War for clients

2014-03-02 14:00

Lenders shifting focus to transactional banking to gain market share

The battle for market share by South Africa’s big four banks continues, with transactional ­customers widely expected to make up for a scale-back in credit after SA Reserve Bank governor Gill Marcus abruptly ended a years-long honeymoon with a repo rate increase last month.

The prime rate at which bankers lend money to customers is tethered to the repo rate by a difference of 3.5 percentage points, meaning credit has become more expensive for customers.

According to the head of equities at Sanlam Investment Management, Patrice Rassou, banks were shifting their focus to transactional banking.

He said: “It’s because of regulation. Basel III means that the capital requirement in the lending businesses is more onerous.

Also, after having been burnt in their core mortgage lending business, the banks also realise that transactional banking is a better annuity business.”

At its results presentation on Monday, Nedbank executives spent most of the time discussing non-interest revenue growth. CEO Mike Brown said this had grown to almost R19.4?billion, with the bulk of it coming from fees and commission gained from increases in transactions across the group.

According to Brown, growth in household credit demand last year fell to levels last seen during the global financial crisis. This was as a result of lower overall wages owing to the spate of strikes observed across the country last year, high unemployment rates and increases in administered prices, all of which – along with high levels of consumer indebtedness – eroded consumer confidence.

Nedbank’s chief financial officer, Raisibe Morathi, said the bank had invested heavily in its distribution footprint and launched new products – some of the steps which led to ­“significant” gains in client numbers. The group now has 6.7?million customers, 600 000 more than the previous year.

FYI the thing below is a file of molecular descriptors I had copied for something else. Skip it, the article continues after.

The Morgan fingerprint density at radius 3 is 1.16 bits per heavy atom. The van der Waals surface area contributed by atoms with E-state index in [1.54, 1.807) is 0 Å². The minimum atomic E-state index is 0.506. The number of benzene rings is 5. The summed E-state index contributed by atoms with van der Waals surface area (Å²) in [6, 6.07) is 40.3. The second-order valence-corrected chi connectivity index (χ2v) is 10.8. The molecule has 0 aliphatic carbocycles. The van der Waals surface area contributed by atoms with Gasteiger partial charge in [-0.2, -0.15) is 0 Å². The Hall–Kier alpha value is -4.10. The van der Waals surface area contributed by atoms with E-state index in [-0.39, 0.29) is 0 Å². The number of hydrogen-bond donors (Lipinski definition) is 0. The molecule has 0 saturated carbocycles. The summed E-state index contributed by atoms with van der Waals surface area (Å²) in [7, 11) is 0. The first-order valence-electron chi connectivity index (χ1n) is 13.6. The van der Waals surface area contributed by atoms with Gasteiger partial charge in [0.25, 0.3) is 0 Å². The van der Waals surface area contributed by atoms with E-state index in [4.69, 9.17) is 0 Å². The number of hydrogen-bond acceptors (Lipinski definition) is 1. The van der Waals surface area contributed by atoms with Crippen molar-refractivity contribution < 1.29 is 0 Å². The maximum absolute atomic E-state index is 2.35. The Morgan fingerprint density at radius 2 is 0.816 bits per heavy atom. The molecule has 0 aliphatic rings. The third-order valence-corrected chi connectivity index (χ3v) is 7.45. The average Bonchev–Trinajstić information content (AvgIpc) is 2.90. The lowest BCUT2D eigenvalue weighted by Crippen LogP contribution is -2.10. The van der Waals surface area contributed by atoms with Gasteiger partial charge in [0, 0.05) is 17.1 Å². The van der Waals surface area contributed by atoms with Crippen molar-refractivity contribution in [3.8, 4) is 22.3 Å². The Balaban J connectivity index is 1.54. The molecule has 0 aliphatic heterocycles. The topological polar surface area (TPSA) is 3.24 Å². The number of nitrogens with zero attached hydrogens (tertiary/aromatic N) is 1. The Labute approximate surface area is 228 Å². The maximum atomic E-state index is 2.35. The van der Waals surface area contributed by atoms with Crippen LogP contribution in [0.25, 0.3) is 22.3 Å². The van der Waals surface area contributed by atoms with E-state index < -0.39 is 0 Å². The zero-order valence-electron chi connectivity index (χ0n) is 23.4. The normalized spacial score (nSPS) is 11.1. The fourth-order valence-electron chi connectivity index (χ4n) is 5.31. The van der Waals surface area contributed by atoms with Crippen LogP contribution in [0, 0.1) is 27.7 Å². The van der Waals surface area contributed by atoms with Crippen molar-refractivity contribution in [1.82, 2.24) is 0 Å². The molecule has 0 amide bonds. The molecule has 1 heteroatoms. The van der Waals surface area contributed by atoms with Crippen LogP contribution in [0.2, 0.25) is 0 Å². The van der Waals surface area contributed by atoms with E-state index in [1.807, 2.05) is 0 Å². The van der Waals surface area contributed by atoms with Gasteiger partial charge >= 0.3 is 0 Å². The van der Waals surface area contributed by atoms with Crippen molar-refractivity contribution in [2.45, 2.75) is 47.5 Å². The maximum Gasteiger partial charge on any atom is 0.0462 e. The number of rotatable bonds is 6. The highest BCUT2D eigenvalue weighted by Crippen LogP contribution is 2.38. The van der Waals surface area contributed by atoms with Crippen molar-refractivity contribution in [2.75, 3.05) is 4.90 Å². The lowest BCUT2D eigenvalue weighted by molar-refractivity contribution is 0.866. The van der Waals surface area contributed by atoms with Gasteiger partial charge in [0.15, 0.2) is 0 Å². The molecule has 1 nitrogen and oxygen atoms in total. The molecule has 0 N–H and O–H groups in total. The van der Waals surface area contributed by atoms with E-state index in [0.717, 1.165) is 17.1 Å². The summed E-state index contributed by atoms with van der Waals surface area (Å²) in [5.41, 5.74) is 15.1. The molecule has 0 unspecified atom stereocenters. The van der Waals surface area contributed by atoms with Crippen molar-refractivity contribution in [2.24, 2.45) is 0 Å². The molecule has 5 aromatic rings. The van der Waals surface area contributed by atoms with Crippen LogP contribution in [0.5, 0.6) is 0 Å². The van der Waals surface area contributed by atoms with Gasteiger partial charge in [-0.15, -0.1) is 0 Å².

In its FinScope survey last year, financial inclusion nonprofit FinMark Trust showed that by July last year, 27.3?million South Africans over the age of 16 were banked.

If this number had stayed static by December, this would give Nedbank a 24.4% share of the market. In June 2012, the Banking Association of SA (Basa) said Nedbank had a 20% share.

Nedbank’s managing director for retail and business banking, Ingrid Johnson, said her segment had added 2.2 million customers since 2009, with the majority using the bank’s Ke Yona entry-level banking products.

Although both FirstRand Bank and Standard Bank should provide updated customer numbers next week, when FirstRand releases its interim results and Standard its results for the year to December, the latest customer numbers show Standard had 6.2?million clients, giving it a 22.6% share of the market; while FirstRand’s FNB had 7.5?million customers, giving it a 27% market share.

This does not account for any double counting, as some customers have more than one account.

Standard was down from the 31% Basa said it had by June 2012, while FirstRand is up from its previous 23%.

Rassou said Capitec and FNB were winning the battle for market share, with “Nedbank also doing okay”. Capitec has 4.7?million active clients, according to its latest results.

All appear to have been eating Absa’s lunch. Two weeks ago, Absa’s parent, Barclays Africa, indicated it had 9.25 million customers in its published results for the year to December. This declined from 11.8 million in 2010.

The bank’s CEO, Maria Ramos, admitted it has been haemorrhaging customers over the past three years, saying: “Throughout this period, we have faced increasingly strong competition and we have lagged our peers in some important segments, particularly in retail and business banking in South Africa.”

She said the bank’s “turnaround” plan was addressing this problem, something Sanlam’s Rassou took kindly to. He said: “We think that Barclays Africa is a good turnaround story and it’s attractive on a valuation basis.”

Media reports late last year stated Barclays has poached Johnson from Nedbank, which Rassou said would be a real coup for Barclays. When asked about this, Nedbank said it did not comment on rumours.

A spokesperson for the bank said: “Retaining key executives across the bank is important. While it is inevitable and indeed healthy, there will be some turnover from time to time.”

» A previous version of this article incorrectly stated Barclays Africa did not disclose its customer numbers for the year to December.  The bank did in fact disclose these numbers.  We regret the error.

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